Real estate agent alert: New rules for lead-based paint

A new rule issued by the Environmental Protection Agency aimed at preventing lead poisoning from lead-based paint goes into effect next month.

The rule requires the use of lead-safe practices and is part of the Lead Renovation, Repair and Painting Program, created by the EPA to help keep people safe from lead contaminated dust. Beginning in April 2010, contractors performing renovation, repair and painting projects that disturb lead-based paint in homes, child care facilities, and schools built before 1978 must be certified and must follow specific work practices to prevent lead contamination, according to the EPA.

These rules apply to any activity or renovation at will disturb more than 6 square feet of lead based paint in the interior and 20 square feet on the exterior, in a residential and multi family structures. This new rule affects general contractors, painters, plumbers, residential property owners and managers, carpenters, electricians, and even maintenance personnel. Realtors and property managers should also make themselves aware of the requirements as well. They should be aware of the hazards of lead paint poisoning and ways to prevent it.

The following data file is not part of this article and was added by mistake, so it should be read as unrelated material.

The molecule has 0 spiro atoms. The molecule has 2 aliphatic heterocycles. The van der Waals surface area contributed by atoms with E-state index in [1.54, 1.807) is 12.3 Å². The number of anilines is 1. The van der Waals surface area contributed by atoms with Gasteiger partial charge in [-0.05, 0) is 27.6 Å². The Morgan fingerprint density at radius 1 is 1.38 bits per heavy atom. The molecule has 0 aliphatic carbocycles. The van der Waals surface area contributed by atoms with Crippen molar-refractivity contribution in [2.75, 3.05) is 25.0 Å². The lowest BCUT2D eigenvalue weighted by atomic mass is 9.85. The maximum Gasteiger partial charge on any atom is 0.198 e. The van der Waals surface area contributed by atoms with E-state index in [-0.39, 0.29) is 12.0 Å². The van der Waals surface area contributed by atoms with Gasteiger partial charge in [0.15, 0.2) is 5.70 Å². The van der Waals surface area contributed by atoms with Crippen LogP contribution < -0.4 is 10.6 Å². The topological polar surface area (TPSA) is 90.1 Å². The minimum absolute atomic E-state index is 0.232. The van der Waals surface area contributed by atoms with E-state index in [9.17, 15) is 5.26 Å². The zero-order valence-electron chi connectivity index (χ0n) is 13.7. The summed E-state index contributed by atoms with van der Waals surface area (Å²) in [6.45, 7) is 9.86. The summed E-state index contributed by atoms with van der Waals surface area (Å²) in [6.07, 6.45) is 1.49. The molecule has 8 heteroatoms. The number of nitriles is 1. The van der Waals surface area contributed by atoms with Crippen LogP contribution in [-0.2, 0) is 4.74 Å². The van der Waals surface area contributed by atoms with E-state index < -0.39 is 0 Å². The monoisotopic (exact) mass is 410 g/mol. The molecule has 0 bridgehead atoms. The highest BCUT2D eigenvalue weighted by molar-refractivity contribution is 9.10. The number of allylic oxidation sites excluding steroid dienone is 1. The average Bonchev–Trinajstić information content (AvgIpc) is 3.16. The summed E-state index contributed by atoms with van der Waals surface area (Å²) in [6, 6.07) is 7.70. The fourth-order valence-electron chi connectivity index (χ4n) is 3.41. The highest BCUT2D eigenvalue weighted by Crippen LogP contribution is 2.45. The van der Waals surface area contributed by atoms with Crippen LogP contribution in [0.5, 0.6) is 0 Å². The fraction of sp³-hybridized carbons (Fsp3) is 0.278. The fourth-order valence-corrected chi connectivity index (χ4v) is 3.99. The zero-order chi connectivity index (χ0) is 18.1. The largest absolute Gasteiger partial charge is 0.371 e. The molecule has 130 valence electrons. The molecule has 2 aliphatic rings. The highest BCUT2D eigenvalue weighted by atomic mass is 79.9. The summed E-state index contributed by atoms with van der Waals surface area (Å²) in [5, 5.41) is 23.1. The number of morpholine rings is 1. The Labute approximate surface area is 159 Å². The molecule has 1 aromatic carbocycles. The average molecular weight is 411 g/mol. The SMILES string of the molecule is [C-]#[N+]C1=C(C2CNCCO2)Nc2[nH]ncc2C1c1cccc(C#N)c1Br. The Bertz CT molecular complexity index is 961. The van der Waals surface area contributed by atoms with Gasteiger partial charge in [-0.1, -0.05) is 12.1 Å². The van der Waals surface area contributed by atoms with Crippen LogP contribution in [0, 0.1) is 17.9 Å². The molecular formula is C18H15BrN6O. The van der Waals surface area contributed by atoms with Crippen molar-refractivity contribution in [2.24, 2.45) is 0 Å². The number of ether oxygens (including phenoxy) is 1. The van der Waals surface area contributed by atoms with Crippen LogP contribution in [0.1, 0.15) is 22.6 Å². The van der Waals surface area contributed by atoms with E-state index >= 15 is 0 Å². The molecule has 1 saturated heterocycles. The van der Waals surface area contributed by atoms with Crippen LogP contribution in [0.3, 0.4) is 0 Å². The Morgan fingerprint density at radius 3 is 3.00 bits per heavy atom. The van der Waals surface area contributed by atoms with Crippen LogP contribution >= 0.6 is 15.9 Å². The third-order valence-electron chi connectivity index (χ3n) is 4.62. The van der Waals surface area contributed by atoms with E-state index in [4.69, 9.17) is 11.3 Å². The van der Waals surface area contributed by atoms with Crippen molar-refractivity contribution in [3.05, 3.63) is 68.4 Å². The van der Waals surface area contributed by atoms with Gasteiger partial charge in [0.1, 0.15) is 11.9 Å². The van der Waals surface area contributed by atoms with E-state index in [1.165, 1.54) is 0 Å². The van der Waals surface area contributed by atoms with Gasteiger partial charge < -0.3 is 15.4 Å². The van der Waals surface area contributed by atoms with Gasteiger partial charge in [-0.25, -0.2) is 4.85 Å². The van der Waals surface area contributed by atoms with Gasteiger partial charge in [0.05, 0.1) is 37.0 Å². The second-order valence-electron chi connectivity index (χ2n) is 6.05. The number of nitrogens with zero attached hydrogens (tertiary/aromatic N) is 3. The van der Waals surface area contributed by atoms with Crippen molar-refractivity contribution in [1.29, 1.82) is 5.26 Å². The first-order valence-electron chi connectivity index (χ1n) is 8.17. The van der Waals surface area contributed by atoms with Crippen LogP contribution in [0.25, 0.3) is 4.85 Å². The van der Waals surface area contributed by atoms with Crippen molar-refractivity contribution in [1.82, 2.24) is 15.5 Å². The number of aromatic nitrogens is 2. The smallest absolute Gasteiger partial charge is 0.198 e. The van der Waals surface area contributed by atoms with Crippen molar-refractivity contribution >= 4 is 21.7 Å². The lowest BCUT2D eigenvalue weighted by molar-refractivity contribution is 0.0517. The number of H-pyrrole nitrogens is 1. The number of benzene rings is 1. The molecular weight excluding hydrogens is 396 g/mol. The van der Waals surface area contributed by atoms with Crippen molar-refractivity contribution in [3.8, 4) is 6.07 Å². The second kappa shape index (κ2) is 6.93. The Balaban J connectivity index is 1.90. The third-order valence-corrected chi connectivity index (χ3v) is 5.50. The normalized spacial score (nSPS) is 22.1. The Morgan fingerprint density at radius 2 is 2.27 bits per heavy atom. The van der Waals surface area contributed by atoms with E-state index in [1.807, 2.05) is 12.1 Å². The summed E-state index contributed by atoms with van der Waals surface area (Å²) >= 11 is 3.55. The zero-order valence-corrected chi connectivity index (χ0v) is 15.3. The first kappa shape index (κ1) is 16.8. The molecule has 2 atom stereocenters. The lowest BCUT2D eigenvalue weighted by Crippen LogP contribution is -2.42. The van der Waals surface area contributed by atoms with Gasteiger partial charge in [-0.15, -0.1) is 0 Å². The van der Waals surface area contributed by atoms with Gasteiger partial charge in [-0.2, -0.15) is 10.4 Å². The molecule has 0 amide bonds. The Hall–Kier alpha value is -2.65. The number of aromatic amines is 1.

The EPA also states that “Deteriorating paint in such homes present a lead hazard through inhalation and ingestion of paint chips and lead contaminated dust and soil. Lead may also be present in varnish, caulk, and other materials. It is important to find out if your home has lead in it or around it!"

About the author

Marla Ray is owner of Urban Referrals, a company that connects homeowners and homebuyers with licensed, insured and certified contractors in the DC Metro Area. Contact 202.332.0848 for more information.

Leave a comment

You are commenting as guest.
  • Ways to save at closing

    Title charges are the largest chunk of closing costs and can vary by hundreds of dollars.

    Learn more

  • What are closing costs?

    The real estate closing process involves loan steps, legal steps and title steps.

    Learn more

  • What's title insurance?

    Insure your legal ownership just like you'd insure the building, but for lots cheaper.

    Learn more

Connect with us

Our blog contains general information only, not intended to be relied upon as, nor a substitute for, specific professional advice. Rate tables and figures that appear on our blog are deemed reliable but not guaranteed. For current rates & policies, refer to our Quick Quote and Consumer Guide. We accept no responsibility for loss occasioned to any purpose acting on or refraining from action as a result of any material on our blog.